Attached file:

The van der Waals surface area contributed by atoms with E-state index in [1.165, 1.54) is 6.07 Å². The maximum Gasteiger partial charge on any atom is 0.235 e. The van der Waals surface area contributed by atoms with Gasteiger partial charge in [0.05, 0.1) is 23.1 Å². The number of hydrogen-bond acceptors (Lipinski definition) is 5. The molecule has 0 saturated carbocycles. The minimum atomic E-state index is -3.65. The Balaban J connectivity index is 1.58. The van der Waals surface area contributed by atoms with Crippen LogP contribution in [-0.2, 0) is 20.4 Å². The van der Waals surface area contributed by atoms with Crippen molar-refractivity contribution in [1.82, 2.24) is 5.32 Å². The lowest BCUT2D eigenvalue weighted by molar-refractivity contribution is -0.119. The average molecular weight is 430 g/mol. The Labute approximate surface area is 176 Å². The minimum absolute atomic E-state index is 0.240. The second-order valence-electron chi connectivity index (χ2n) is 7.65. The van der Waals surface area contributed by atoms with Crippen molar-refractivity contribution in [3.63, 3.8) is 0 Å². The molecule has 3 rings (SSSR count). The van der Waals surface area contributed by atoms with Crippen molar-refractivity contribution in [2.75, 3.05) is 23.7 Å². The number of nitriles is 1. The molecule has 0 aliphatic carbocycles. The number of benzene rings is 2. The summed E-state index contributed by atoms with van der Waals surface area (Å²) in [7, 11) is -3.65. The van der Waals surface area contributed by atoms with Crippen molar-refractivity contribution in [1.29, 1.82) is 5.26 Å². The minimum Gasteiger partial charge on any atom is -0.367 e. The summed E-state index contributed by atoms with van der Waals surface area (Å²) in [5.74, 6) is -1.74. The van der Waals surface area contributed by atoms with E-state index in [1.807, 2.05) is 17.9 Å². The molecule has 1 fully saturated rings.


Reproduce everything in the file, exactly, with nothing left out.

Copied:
The van der Waals surface area contributed by atoms with E-state index in [1.165, 1.54) is 6.07 Å². The maximum Gasteiger partial charge on any atom is 0.235 e. The van der Waals surface area contributed by atoms with Gasteiger partial charge in [0.05, 0.1) is 23.1 Å². The number of hydrogen-bond acceptors (Lipinski definition) is 5. The molecule has 0 saturated carbocycles. The minimum atomic E-state index is -3.65. The Balaban J connectivity index is 1.58. The van der Waals surface area contributed by atoms with Crippen LogP contribution in [-0.2, 0) is 20.4 Å². The van der Waals surface area contributed by atoms with Crippen molar-refractivity contribution in [1.82, 2.24) is 5.32 Å². The lowest BCUT2D eigenvalue weighted by molar-refractivity contribution is -0.119. The average molecular weight is 430 g/mol. The Labute approximate surface area is 176 Å². The minimum absolute atomic E-state index is 0.240. The second-order valence-electron chi connectivity index (χ2n) is 7.65. The van der Waals surface area contributed by atoms with Crippen molar-refractivity contribution in [3.63, 3.8) is 0 Å². The molecule has 3 rings (SSSR count). The van der Waals surface area contributed by atoms with Crippen molar-refractivity contribution in [2.75, 3.05) is 23.7 Å². The number of nitriles is 1. The molecule has 0 aliphatic carbocycles. The number of benzene rings is 2. The summed E-state index contributed by atoms with van der Waals surface area (Å²) in [7, 11) is -3.65. The van der Waals surface area contributed by atoms with Crippen molar-refractivity contribution in [1.29, 1.82) is 5.26 Å². The minimum Gasteiger partial charge on any atom is -0.367 e. The summed E-state index contributed by atoms with van der Waals surface area (Å²) in [5.74, 6) is -1.74. The van der Waals surface area contributed by atoms with E-state index in [1.807, 2.05) is 17.9 Å². The molecule has 1 fully saturated rings.